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EY Canada: One-in-five Canadian adults expected to be cannabis consumers by 2025
by ahnationtalk onMarch 26, 201998 Views
Average annual spend per consumer projected to be $1,652
Average annual cannabis spend projected to grow by 30% by 2025
Consumption will likely be split between dried flower (46%) and extracts (37%)
Supply of cannabis product could outpace demand in less than five years
(Toronto, 26 March 2019) One-in-five Canadian adults are expected to be cannabis consumers by the year 2025, according to EY analysis. Consumers are projected to spend an average of $1,652 on cannabis products annually—up by 30% from $1,263 this year.
“There’s an argument that as legal cannabis prices increase so is spending in the illicit market, and that’s not completely true,” says Zachary Pendley, EY Canada Cannabis Real Estate and Valuation Leader. “The reality is that retail and distribution frameworks across Canada have been implemented much slower than anticipated, pushing many consumers to look for alternatives. As the industry matures, access to product eases and higher margin derivatives come online, we’ll see a rise in consumer spending on legal cannabis.”
EY analysis indicates that if current and planned facility expansions of over 14 million square feet are completed and licensed in a timely manner, the supply of cannabis production in Canada will outpace demand in less than five years. This will increase competition and drive down commodity prices, resulting in the average wholesale price for dried flower to likely be between $4-$5 by 2025. However, achieving this level of supply requires significant capital investment, which can be more than $250/ sq ft.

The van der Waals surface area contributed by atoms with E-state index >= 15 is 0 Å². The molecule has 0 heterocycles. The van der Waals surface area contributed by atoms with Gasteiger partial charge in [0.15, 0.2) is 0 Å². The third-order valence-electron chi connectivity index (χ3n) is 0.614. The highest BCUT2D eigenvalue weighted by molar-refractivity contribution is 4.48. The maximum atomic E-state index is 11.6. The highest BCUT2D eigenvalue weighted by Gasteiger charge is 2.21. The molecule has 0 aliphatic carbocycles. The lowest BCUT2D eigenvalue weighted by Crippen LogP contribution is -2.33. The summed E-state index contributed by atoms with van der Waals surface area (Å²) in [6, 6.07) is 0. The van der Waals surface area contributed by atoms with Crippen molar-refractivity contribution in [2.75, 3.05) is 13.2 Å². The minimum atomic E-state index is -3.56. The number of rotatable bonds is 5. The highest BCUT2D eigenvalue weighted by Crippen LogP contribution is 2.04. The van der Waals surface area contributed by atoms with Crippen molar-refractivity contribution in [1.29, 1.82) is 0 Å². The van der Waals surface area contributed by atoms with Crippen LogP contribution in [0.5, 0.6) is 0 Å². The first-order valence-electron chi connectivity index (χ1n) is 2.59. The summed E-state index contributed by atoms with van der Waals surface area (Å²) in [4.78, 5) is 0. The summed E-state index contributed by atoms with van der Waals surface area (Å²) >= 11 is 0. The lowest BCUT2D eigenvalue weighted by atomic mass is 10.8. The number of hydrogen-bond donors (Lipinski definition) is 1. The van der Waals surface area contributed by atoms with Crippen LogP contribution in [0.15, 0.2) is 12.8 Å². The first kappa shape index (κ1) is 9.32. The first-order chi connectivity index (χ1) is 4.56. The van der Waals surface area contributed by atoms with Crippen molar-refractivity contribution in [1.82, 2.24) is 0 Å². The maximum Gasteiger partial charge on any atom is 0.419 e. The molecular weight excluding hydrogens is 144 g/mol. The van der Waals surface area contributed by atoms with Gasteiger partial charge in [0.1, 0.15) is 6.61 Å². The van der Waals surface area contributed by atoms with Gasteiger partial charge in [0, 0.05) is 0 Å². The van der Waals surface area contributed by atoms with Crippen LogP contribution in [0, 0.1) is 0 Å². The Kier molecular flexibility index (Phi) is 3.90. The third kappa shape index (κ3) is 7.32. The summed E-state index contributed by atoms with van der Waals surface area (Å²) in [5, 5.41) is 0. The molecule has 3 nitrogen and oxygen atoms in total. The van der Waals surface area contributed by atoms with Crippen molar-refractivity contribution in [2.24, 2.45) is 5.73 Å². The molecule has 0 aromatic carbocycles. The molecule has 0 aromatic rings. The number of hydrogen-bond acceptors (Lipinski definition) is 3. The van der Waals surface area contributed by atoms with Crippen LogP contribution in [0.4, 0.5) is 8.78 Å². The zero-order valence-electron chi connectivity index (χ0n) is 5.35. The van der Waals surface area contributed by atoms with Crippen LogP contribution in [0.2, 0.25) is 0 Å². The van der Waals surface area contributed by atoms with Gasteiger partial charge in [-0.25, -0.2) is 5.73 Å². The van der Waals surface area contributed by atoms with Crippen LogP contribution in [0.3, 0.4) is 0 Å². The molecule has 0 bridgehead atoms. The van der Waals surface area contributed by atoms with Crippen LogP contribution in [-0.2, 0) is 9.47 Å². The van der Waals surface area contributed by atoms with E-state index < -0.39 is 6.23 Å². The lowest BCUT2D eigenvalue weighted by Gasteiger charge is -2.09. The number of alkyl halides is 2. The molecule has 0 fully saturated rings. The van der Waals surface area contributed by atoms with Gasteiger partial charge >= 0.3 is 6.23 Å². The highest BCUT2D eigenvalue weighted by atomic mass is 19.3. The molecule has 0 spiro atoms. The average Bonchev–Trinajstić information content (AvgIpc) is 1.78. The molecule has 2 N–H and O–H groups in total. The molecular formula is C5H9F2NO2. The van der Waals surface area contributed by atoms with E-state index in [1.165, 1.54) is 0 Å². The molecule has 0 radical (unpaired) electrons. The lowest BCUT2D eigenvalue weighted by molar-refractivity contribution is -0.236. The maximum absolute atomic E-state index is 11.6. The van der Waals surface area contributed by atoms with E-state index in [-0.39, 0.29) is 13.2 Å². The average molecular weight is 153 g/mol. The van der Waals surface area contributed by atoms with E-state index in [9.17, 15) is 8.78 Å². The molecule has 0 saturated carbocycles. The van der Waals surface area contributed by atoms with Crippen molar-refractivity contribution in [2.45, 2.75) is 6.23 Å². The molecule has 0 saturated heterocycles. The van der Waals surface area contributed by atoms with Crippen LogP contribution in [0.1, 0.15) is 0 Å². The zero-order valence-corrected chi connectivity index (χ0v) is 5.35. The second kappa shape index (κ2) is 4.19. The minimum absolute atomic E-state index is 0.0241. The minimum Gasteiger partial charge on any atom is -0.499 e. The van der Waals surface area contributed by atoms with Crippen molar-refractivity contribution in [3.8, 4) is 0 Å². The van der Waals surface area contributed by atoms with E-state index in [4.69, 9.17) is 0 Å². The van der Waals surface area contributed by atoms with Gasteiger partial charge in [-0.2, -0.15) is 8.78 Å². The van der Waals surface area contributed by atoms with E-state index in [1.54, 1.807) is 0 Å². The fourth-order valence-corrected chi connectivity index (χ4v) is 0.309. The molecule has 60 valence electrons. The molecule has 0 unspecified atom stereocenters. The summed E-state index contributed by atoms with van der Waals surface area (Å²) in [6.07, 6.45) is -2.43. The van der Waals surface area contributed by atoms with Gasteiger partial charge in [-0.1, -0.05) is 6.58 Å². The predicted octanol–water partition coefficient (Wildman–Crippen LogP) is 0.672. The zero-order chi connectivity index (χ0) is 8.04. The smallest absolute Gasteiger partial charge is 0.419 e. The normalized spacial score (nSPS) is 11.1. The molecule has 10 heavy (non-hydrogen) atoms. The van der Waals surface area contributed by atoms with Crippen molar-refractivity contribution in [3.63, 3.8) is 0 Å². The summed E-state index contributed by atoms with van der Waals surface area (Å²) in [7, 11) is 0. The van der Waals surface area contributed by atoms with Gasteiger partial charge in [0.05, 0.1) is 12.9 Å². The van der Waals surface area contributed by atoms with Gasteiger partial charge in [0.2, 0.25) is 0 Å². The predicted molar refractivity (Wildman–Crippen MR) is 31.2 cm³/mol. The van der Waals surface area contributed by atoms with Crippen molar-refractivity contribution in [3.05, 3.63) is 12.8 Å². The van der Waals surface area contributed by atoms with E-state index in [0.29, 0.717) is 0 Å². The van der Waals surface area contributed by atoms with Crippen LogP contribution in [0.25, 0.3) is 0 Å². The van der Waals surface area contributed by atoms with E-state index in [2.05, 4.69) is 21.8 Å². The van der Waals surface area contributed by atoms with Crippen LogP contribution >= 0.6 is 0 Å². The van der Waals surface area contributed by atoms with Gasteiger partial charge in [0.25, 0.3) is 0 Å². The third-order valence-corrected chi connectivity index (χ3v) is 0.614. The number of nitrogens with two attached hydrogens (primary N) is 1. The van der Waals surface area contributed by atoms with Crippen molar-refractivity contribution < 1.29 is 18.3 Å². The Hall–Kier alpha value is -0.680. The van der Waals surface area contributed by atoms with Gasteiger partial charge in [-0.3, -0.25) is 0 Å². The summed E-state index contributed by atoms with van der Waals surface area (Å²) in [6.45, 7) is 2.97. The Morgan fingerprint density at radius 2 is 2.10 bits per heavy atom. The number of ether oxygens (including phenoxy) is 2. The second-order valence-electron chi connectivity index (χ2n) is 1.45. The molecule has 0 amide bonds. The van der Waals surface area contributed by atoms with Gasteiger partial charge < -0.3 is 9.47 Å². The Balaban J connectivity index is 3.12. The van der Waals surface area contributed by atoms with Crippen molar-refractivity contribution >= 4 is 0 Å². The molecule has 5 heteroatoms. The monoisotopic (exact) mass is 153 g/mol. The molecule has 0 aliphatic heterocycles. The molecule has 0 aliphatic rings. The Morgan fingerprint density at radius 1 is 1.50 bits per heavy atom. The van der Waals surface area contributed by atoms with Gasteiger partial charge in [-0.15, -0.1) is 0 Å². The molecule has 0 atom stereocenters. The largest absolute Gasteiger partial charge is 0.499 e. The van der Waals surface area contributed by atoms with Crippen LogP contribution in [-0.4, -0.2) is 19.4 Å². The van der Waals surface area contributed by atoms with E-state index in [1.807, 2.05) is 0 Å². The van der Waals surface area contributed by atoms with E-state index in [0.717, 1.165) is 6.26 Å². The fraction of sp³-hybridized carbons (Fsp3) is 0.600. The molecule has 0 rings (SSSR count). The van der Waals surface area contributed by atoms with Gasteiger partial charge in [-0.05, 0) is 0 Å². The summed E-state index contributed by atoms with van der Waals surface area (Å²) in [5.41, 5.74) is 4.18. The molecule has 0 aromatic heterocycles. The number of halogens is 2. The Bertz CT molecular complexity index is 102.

Research shows that the Canadian direct cannabis market will grow 50% to $11 billion by 2025. Consumption will mostly be split between dried flower (46%) and extracts (37%), with a small percentage to edibles (12%) and non-edible derivatives (5%).
“Despite projected growth, Canadian licensed producers still face a lot of uncertainty as they navigate an immature and undefined market,” says Pendley. “Unclear regulations around edibles, for example, make long-term capital allocation decisions a challenging task. Managing these unknowns, coupled with rising competition, is putting more pressure on producers to maximize output in the most cost-effective and efficient ways.”
Pendley adds: “Canadian licensed producers should look to strategic joint ventures and partnerships as a way to navigate the regulatory landscape, access greater capital and enter new markets – both in Canada and internationally.”
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